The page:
State Senate Slams the Door on Dishonest Mechanics
Posted April 28, 1999 7:00 a.m. EDT
RALEIGH — Many people have taken their car in for a simple repair only to get a huge bill in return. Thursday theNorth Carolina Senateapproved a bill to slam the door on car repair rip-offs.
Horror stories about dishonest mechanics are the largest number of complaints theOffice of the Attorney Generalreceives each year.
Bobbi Bourne always has her car repaired by a mechanic she knows and trusts. She knows the repair he is going to make, and she trusts that it will not cost more than he said.
"It shouldn't be, you walk in... after a long day to pick up your car, and what's this extra $200 for? That should not happen whatsoever," mechanic Chet Nedwideck said.
Nedwideck says he always gives his customers an estimate for repairs, and calls them if it is going to cost more. However, not all mechanics follow that rule.
Therefore, the N.C. Senate approved a bill requiring them to do so. If they do not, or if the bill is 10 percent higher than the estimate, mechanics would not be allowed to keep the car during the dispute, like they are now.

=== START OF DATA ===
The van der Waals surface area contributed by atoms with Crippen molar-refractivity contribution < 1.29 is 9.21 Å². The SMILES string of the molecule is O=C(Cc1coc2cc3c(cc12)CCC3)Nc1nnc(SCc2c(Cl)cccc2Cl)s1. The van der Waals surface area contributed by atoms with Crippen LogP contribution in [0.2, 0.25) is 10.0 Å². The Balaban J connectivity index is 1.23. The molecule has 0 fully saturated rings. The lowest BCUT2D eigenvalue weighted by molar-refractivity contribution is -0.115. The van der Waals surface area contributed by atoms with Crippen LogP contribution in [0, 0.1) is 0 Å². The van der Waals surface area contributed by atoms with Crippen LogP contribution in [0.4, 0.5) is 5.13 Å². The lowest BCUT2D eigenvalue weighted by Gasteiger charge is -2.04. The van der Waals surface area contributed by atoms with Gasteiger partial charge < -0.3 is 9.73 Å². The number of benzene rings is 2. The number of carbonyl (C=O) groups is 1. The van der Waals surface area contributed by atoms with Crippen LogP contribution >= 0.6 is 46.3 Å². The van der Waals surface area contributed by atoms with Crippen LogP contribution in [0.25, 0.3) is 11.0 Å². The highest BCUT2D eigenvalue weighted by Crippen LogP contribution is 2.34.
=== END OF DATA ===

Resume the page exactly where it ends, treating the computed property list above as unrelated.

"They shouldn't get to keep your car if they've done work that you did not authorize, that you did know they were going to do, and if they run up the bill way more than you told them to do," says Sen. Brad Miller.
The Senate bill would also give consumers the right to get their old parts back, if there's a question of whether the work was really needed. The goal is to reduce the number of conflicts involving auto mechanics, and that sounds good to this car owner.
"At least you're going to know what to expect when you do pick up your car," Bourne said.
Thirty states, including Virginia and South Carolina, already have similar legislation to protect consumers. The bill now goes to the House.